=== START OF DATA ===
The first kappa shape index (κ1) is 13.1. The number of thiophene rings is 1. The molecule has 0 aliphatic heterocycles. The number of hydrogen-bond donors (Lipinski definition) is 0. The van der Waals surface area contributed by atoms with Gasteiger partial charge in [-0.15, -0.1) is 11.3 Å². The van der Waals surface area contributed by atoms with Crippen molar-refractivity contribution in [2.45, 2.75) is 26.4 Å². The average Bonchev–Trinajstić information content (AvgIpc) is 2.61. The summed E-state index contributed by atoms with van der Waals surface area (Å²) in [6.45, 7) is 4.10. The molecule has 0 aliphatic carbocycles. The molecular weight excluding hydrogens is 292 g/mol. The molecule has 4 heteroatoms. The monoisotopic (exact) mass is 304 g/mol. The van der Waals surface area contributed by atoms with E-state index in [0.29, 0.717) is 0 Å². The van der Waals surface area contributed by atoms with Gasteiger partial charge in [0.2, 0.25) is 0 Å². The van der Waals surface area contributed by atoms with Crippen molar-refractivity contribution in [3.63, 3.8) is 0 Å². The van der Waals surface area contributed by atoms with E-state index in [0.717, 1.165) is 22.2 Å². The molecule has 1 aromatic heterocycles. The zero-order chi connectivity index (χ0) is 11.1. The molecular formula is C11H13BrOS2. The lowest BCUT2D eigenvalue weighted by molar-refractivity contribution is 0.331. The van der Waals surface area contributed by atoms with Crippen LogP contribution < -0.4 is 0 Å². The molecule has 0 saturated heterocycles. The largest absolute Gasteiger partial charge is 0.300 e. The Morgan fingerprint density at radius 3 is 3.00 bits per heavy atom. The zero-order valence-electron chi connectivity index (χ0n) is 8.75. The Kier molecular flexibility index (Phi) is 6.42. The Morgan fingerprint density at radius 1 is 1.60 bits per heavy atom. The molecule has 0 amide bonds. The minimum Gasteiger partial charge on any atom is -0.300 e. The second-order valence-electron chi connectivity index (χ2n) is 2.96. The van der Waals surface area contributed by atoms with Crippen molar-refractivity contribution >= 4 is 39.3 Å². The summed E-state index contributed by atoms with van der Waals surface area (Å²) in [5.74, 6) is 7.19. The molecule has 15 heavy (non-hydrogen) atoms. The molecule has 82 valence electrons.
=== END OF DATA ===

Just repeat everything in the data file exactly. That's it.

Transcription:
The first kappa shape index (κ1) is 13.1. The number of thiophene rings is 1. The molecule has 0 aliphatic heterocycles. The number of hydrogen-bond donors (Lipinski definition) is 0. The van der Waals surface area contributed by atoms with Gasteiger partial charge in [-0.15, -0.1) is 11.3 Å². The van der Waals surface area contributed by atoms with Crippen molar-refractivity contribution in [2.45, 2.75) is 26.4 Å². The average Bonchev–Trinajstić information content (AvgIpc) is 2.61. The summed E-state index contributed by atoms with van der Waals surface area (Å²) in [6.45, 7) is 4.10. The molecule has 0 aliphatic carbocycles. The molecular weight excluding hydrogens is 292 g/mol. The molecule has 4 heteroatoms. The monoisotopic (exact) mass is 304 g/mol. The van der Waals surface area contributed by atoms with E-state index in [0.29, 0.717) is 0 Å². The van der Waals surface area contributed by atoms with Gasteiger partial charge in [0.2, 0.25) is 0 Å². The van der Waals surface area contributed by atoms with Crippen molar-refractivity contribution in [3.63, 3.8) is 0 Å². The van der Waals surface area contributed by atoms with E-state index in [0.717, 1.165) is 22.2 Å². The molecule has 1 aromatic heterocycles. The zero-order chi connectivity index (χ0) is 11.1. The molecular formula is C11H13BrOS2. The lowest BCUT2D eigenvalue weighted by molar-refractivity contribution is 0.331. The van der Waals surface area contributed by atoms with Crippen LogP contribution < -0.4 is 0 Å². The molecule has 0 saturated heterocycles. The largest absolute Gasteiger partial charge is 0.300 e. The Morgan fingerprint density at radius 3 is 3.00 bits per heavy atom. The zero-order valence-electron chi connectivity index (χ0n) is 8.75. The Kier molecular flexibility index (Phi) is 6.42. The Morgan fingerprint density at radius 1 is 1.60 bits per heavy atom. The molecule has 0 amide bonds. The minimum Gasteiger partial charge on any atom is -0.300 e. The second-order valence-electron chi connectivity index (χ2n) is 2.96. The van der Waals surface area contributed by atoms with Crippen molar-refractivity contribution >= 4 is 39.3 Å². The summed E-state index contributed by atoms with van der Waals surface area (Å²) in [5.74, 6) is 7.19. The molecule has 15 heavy (non-hydrogen) atoms. The molecule has 82 valence electrons.